It’s important to learn the new health care insurance vocabulary and to be an educated consumer.

“Patients who don’t grasp fundamental health and insurance concepts are less likely to make smart decisions about when and where to seek care, experts said. In fact, people with low “health literacy,” as experts put it, are more likely to be hospitalized and use costly emergency rooms, according to the Institute of Medicine.” (1)

With this array of policy limitations, it is important that physicians consider affordability (out-of-pocket costs) as a factor in ordering diagnostic tests, suggesting referrals to specialists, and writing prescriptions.

So let’s get started:

REFERENCE PRICING.  “Reference pricing serves as a reverse deductible. Rather than the patient paying up to a defined limit and then the insurer covering the remainder, the insurer pays up to a defined limit and the patient pays the remainder. This has the remarkable feature of exposing the patient to the variation in prices for treatments that are above deductible thresholds. And the patient’s contribution isn’t limited by an annual out-of-pocket maximum. “(2))

FIXED INDEMNITY PLANS. “Fixed indemnity plans typically pay a limited cash benefit, with no deductible, to people who are hospitalized or encounter other medical costs. But the federal government said it was concerned that people might confuse those plans with standard health-insurance plans, and that the fixed indemnity plans alone couldn’t be considered to be coverage under the law’s requirement for most people to have insurance or pay a penalty.” (3)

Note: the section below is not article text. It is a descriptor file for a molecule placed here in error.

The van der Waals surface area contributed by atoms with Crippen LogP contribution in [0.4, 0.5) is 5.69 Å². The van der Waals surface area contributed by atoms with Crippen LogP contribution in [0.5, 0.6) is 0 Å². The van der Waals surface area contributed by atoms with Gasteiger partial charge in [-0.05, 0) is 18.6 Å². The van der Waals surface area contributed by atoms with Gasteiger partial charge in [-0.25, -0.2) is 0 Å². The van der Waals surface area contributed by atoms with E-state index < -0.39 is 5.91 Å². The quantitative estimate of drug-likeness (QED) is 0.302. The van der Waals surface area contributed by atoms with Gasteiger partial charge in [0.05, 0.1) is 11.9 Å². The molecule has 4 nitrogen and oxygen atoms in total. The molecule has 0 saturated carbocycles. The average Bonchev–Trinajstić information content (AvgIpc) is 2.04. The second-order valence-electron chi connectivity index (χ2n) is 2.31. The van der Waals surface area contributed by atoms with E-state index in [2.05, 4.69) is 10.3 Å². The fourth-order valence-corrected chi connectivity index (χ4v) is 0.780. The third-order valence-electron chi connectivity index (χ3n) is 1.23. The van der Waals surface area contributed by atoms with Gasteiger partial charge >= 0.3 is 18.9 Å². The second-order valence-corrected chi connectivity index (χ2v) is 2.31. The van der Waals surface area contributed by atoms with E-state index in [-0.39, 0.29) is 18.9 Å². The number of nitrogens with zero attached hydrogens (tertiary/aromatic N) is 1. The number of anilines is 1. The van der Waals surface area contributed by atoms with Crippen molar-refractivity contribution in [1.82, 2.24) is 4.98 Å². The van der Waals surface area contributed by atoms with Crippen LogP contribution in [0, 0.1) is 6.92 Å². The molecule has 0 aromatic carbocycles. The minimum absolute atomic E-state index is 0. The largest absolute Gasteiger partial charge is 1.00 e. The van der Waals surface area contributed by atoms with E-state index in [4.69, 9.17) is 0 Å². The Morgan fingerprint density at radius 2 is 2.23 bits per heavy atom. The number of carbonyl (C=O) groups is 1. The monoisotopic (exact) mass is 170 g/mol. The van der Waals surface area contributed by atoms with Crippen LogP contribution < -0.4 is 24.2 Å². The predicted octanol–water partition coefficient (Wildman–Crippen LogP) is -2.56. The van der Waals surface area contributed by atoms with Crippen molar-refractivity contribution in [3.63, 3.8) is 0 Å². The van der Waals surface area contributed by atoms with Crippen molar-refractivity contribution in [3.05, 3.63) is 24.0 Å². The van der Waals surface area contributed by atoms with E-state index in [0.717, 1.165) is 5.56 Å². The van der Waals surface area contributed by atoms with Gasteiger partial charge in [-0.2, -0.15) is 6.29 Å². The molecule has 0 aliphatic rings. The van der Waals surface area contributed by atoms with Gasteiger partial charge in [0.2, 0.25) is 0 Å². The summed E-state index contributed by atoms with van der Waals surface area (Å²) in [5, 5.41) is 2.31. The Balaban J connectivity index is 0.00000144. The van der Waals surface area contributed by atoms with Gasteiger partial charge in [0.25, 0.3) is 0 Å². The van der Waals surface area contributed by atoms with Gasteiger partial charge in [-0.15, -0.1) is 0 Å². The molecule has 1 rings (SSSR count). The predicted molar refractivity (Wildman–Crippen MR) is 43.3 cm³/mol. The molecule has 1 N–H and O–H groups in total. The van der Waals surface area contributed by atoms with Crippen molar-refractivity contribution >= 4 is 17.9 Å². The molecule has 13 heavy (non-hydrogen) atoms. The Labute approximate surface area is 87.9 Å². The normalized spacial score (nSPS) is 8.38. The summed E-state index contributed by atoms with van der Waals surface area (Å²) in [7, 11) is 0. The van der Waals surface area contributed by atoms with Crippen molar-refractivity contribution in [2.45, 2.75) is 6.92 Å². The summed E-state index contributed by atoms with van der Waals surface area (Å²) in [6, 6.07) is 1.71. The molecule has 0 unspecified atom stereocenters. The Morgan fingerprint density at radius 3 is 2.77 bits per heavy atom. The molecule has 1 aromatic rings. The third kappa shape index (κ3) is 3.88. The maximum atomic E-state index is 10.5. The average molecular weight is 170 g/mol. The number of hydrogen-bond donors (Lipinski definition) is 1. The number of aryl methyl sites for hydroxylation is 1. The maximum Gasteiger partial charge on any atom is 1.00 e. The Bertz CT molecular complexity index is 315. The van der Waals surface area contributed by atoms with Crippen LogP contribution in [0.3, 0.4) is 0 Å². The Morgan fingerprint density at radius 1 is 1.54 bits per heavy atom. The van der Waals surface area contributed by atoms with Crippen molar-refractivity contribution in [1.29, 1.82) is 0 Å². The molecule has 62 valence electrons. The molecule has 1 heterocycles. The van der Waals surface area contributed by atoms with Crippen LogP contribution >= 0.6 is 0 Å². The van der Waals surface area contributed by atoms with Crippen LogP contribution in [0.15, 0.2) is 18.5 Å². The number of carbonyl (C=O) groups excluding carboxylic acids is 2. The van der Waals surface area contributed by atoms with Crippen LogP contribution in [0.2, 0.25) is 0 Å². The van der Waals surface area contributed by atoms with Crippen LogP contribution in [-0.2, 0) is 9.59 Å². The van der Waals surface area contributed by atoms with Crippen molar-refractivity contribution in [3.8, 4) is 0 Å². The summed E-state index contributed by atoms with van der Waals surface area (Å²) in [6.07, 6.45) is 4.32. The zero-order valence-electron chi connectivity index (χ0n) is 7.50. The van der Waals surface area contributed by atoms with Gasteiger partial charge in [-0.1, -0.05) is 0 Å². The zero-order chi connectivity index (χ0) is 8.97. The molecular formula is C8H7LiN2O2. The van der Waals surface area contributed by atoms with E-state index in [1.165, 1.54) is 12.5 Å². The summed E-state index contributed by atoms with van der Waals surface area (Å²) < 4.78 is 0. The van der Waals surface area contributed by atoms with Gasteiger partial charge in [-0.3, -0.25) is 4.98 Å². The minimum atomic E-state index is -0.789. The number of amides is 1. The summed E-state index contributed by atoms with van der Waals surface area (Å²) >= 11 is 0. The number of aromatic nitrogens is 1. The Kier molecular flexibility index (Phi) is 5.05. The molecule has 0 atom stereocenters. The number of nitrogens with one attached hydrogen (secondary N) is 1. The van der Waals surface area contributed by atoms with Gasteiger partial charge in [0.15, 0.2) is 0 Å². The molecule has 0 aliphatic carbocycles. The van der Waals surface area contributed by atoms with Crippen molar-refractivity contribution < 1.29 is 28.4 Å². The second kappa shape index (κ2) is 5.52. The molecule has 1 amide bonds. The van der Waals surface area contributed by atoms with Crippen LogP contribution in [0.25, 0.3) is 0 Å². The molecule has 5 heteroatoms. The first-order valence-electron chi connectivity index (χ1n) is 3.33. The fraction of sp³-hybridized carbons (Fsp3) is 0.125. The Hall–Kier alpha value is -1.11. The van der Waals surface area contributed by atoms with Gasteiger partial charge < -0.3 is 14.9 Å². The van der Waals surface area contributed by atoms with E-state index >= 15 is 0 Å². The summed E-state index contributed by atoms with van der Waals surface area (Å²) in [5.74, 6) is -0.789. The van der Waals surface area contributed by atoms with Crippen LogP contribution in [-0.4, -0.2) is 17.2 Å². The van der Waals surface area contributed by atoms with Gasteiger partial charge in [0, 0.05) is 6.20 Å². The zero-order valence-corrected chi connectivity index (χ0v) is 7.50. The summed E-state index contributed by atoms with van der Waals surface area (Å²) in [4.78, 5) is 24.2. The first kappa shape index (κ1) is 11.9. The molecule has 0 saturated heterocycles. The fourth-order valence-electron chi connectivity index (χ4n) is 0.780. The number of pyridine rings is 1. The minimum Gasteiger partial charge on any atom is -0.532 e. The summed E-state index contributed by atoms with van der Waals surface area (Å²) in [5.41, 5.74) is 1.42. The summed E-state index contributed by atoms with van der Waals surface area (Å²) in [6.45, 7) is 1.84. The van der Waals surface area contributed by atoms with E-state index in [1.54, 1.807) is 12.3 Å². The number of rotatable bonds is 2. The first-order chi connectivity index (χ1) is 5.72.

VALUE BASED INSURANCE. “The additional cost when patients choose procedures that research shows are unlikely to help their condition is a key element of ….value-based insurance, the premise of which is that a mix of financial carrots and sticks can steer patients toward medical services that will help them and away from ineffective or unnecessary ones.” (4)

CONSUMER DIRECTED HEALTH PLANS.  “Consumer-directed health plans (CDHPs), which feature a high deductible and a personal health savings account, can reduce medical spending by employers and consumers.” (5)

EMPLOYER DEFINED CONTRIBUTION. “The idea that employers might decide to drop their health plans and replace them with a “defined contribution” for employees has been around for years. It’s one way for employers to control their expenses in the face of relentlessly rising health care costs. Now that the health law has created new online marketplaces where people can shop for coverage and made the individual market more accessible and affordable, the idea is gaining traction.” (6)